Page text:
Karsten Erzinger: The marijuana debate needs nuance

In the push for marijuana decriminalization, there is one thing legalization advocates do consistently: overstate the benefits and understate the downsides. While this is to be expected, what’s disconcerting is the lack of skepticism pundits and the media have towards arguments in favor of legalization. The public would benefit from more skepticism, particularly given the assumptions legalization advocates rely on in their arguments.

One thing commonly overlooked in this debate is the law of unintended consequences. Marijuana legalization, the argument goes, would benefit the government due to the tax revenue that would result. In the next breath, legalization proponents will claim that the black market will disappear the moment the drug is decriminalized.

The problem is that legalization and taxes won’t eradicate the black market; they certainly haven’t with cigarettes, where the black market persists. This will be especially true of marijuana, a plant easily grown and distributed. It’s doubtful that all mom and pop growers will allow the government to take a share of their profits while at the same time subjecting themselves to the regulations and scrutiny that would accompany legalization. Legalization might provide added revenue to the government, but it won’t be as much as claimed and it certainly won’t eradicate the black market at the same time.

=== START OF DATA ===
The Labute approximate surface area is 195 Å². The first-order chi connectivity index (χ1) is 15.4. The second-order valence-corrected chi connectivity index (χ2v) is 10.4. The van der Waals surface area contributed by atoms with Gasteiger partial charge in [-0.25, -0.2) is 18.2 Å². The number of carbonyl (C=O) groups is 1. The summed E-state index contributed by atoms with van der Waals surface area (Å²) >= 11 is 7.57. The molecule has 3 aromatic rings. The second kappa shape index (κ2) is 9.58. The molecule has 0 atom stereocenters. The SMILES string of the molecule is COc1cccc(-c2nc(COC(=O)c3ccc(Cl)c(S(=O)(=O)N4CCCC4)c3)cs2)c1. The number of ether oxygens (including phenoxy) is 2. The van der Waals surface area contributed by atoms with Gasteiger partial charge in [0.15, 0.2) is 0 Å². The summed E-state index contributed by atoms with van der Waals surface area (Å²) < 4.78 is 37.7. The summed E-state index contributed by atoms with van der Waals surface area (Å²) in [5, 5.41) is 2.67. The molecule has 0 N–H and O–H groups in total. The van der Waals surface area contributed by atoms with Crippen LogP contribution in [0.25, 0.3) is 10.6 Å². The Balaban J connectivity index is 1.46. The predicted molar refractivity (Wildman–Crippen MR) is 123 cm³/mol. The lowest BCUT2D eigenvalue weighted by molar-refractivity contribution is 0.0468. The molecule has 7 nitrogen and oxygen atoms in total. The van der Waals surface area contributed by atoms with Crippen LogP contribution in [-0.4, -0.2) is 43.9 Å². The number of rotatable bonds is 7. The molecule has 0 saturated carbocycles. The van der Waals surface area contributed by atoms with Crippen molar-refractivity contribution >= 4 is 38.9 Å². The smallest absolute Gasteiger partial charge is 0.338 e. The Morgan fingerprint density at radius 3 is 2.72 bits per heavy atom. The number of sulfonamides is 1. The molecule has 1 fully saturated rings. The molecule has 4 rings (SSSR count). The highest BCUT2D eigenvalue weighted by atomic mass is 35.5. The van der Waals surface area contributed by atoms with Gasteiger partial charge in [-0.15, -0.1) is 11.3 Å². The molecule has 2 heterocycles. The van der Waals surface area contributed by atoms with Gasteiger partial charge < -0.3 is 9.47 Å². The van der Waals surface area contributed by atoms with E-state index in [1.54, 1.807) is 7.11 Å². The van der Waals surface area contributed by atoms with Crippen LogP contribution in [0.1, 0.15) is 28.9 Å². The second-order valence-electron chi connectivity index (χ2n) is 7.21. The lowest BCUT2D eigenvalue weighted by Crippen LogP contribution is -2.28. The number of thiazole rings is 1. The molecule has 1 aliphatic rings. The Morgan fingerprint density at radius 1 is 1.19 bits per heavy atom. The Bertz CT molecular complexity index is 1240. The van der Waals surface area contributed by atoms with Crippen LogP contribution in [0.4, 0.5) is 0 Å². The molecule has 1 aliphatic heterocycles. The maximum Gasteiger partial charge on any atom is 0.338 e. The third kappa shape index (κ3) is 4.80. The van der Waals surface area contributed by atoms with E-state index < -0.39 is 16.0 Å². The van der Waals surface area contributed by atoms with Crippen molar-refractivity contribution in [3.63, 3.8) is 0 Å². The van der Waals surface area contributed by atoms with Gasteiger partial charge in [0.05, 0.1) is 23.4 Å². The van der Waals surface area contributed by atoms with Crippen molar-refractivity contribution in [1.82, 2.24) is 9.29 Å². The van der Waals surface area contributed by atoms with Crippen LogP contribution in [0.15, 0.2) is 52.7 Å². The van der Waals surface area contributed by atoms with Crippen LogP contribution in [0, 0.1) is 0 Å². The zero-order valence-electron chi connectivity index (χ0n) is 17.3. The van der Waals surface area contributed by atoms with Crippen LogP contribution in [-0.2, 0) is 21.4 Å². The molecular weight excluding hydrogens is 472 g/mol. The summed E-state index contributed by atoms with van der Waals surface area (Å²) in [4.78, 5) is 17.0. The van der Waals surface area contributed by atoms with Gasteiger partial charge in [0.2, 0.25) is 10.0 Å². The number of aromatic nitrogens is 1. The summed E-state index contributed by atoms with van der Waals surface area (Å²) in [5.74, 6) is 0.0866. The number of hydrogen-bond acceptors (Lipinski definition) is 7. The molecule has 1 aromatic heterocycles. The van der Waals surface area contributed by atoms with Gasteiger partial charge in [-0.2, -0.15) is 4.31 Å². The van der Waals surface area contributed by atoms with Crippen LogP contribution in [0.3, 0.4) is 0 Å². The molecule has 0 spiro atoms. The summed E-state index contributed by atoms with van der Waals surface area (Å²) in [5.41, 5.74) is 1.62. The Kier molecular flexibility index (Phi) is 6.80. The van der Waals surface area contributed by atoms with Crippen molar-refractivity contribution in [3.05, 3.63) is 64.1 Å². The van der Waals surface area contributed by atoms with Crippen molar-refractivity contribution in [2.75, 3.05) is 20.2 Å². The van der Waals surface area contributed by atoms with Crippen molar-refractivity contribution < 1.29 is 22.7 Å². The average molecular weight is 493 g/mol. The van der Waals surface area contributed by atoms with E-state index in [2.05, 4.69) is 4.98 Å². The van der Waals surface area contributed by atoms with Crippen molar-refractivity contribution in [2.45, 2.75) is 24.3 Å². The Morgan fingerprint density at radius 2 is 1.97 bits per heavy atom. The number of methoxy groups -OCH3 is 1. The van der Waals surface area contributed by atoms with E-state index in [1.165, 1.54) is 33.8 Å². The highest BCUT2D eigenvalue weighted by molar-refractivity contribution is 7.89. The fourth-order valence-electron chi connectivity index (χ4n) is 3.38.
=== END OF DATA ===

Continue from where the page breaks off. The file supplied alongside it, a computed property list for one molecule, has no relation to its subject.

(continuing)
The next argument commonly used in favor of legalization is that it will keep marijuana out of the hands of minors. When I think back on my teenage years (which were thankfully not too long ago) the opposite was the case. It was easier to get alcohol than it was marijuana, as you needed to know a shady character to supply you (although both weren’t that difficult to get a hold of). Legalization will simply mean that kids will be able to get their booze and weed at a one-stop shop from an older sibling or friend, rather than having to track down someone of ill-repute willing to supply them. This is something likely to become more common with time following legalization, as the stigmatization of marijuana fades.

There are many problems with the status quo and I am unsure of how they are best addressed. That said, legalization won’t solve the problems that exist with our current system and will add a new set of issues into the mix. While arguments go back and forth, one thing remains certain; more skepticism is needed in this debate.

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